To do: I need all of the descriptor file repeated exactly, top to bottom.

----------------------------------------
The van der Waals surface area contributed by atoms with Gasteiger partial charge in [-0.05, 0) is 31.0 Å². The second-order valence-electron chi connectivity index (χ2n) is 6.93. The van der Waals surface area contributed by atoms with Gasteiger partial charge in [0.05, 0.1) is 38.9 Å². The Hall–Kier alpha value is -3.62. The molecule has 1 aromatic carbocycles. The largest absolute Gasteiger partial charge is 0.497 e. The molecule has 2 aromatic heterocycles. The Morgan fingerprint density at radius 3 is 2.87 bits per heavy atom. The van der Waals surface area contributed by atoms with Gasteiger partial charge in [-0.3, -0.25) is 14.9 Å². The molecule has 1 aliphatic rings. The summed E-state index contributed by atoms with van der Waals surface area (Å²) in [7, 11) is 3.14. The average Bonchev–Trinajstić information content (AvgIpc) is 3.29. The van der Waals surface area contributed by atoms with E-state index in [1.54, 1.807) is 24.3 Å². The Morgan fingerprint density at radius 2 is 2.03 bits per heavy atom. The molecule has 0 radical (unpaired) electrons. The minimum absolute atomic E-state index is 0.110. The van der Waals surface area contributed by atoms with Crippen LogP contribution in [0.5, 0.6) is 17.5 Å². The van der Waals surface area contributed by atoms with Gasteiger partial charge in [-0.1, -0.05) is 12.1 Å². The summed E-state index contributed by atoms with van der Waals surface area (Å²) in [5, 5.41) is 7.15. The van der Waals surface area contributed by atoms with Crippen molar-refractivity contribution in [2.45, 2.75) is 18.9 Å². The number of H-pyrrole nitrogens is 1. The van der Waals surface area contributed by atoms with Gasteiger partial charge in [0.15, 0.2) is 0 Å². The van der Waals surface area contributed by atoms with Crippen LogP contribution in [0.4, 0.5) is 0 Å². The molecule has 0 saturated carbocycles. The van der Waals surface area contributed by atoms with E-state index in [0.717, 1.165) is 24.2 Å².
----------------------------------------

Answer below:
The van der Waals surface area contributed by atoms with Gasteiger partial charge in [-0.05, 0) is 31.0 Å². The second-order valence-electron chi connectivity index (χ2n) is 6.93. The van der Waals surface area contributed by atoms with Gasteiger partial charge in [0.05, 0.1) is 38.9 Å². The Hall–Kier alpha value is -3.62. The molecule has 1 aromatic carbocycles. The largest absolute Gasteiger partial charge is 0.497 e. The molecule has 2 aromatic heterocycles. The Morgan fingerprint density at radius 3 is 2.87 bits per heavy atom. The van der Waals surface area contributed by atoms with Gasteiger partial charge in [-0.3, -0.25) is 14.9 Å². The molecule has 1 aliphatic rings. The summed E-state index contributed by atoms with van der Waals surface area (Å²) in [7, 11) is 3.14. The average Bonchev–Trinajstić information content (AvgIpc) is 3.29. The van der Waals surface area contributed by atoms with E-state index in [1.54, 1.807) is 24.3 Å². The Morgan fingerprint density at radius 2 is 2.03 bits per heavy atom. The molecule has 0 radical (unpaired) electrons. The minimum absolute atomic E-state index is 0.110. The van der Waals surface area contributed by atoms with Crippen LogP contribution in [0.5, 0.6) is 17.5 Å². The van der Waals surface area contributed by atoms with Gasteiger partial charge in [-0.1, -0.05) is 12.1 Å². The summed E-state index contributed by atoms with van der Waals surface area (Å²) in [5, 5.41) is 7.15. The van der Waals surface area contributed by atoms with Crippen molar-refractivity contribution in [2.45, 2.75) is 18.9 Å². The number of H-pyrrole nitrogens is 1. The van der Waals surface area contributed by atoms with Gasteiger partial charge in [0.15, 0.2) is 0 Å². The van der Waals surface area contributed by atoms with Crippen LogP contribution in [0.4, 0.5) is 0 Å². The molecule has 0 saturated carbocycles. The van der Waals surface area contributed by atoms with E-state index in [0.717, 1.165) is 24.2 Å².